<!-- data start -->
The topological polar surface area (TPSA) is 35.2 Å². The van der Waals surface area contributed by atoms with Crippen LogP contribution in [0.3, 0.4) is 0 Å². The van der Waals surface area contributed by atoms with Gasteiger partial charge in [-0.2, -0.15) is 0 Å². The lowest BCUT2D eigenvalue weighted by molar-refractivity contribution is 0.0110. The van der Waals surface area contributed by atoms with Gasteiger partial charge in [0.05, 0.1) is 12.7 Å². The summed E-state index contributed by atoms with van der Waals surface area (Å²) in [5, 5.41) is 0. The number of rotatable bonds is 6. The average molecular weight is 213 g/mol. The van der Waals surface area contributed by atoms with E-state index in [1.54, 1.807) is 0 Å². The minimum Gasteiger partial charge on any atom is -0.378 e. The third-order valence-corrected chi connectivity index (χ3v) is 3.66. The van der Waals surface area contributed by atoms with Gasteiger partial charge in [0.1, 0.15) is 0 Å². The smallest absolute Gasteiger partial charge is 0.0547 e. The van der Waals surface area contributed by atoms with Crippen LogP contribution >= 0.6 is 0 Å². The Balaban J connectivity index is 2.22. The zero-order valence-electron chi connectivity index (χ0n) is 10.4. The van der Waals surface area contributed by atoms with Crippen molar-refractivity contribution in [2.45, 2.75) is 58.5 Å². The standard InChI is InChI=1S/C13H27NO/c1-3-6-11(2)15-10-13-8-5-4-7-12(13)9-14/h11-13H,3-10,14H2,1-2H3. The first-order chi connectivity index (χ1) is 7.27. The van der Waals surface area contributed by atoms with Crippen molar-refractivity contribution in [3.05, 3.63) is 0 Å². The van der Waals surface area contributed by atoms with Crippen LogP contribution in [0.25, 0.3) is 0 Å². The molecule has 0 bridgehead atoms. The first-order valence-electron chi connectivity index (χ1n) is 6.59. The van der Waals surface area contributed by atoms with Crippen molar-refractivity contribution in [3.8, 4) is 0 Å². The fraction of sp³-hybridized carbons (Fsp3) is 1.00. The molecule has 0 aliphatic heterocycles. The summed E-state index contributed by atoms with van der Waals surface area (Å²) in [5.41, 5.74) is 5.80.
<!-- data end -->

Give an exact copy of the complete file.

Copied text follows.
The topological polar surface area (TPSA) is 35.2 Å². The van der Waals surface area contributed by atoms with Crippen LogP contribution in [0.3, 0.4) is 0 Å². The van der Waals surface area contributed by atoms with Gasteiger partial charge in [-0.2, -0.15) is 0 Å². The lowest BCUT2D eigenvalue weighted by molar-refractivity contribution is 0.0110. The van der Waals surface area contributed by atoms with Gasteiger partial charge in [0.05, 0.1) is 12.7 Å². The summed E-state index contributed by atoms with van der Waals surface area (Å²) in [5, 5.41) is 0. The number of rotatable bonds is 6. The average molecular weight is 213 g/mol. The van der Waals surface area contributed by atoms with E-state index in [1.54, 1.807) is 0 Å². The minimum Gasteiger partial charge on any atom is -0.378 e. The third-order valence-corrected chi connectivity index (χ3v) is 3.66. The van der Waals surface area contributed by atoms with Gasteiger partial charge in [0.1, 0.15) is 0 Å². The smallest absolute Gasteiger partial charge is 0.0547 e. The van der Waals surface area contributed by atoms with Crippen LogP contribution >= 0.6 is 0 Å². The Balaban J connectivity index is 2.22. The zero-order valence-electron chi connectivity index (χ0n) is 10.4. The van der Waals surface area contributed by atoms with Crippen molar-refractivity contribution in [2.45, 2.75) is 58.5 Å². The standard InChI is InChI=1S/C13H27NO/c1-3-6-11(2)15-10-13-8-5-4-7-12(13)9-14/h11-13H,3-10,14H2,1-2H3. The first-order chi connectivity index (χ1) is 7.27. The van der Waals surface area contributed by atoms with Crippen molar-refractivity contribution in [3.05, 3.63) is 0 Å². The van der Waals surface area contributed by atoms with Crippen LogP contribution in [0.25, 0.3) is 0 Å². The molecule has 0 bridgehead atoms. The first-order valence-electron chi connectivity index (χ1n) is 6.59. The van der Waals surface area contributed by atoms with Crippen molar-refractivity contribution in [3.8, 4) is 0 Å². The fraction of sp³-hybridized carbons (Fsp3) is 1.00. The molecule has 0 aliphatic heterocycles. The summed E-state index contributed by atoms with van der Waals surface area (Å²) in [5.41, 5.74) is 5.80.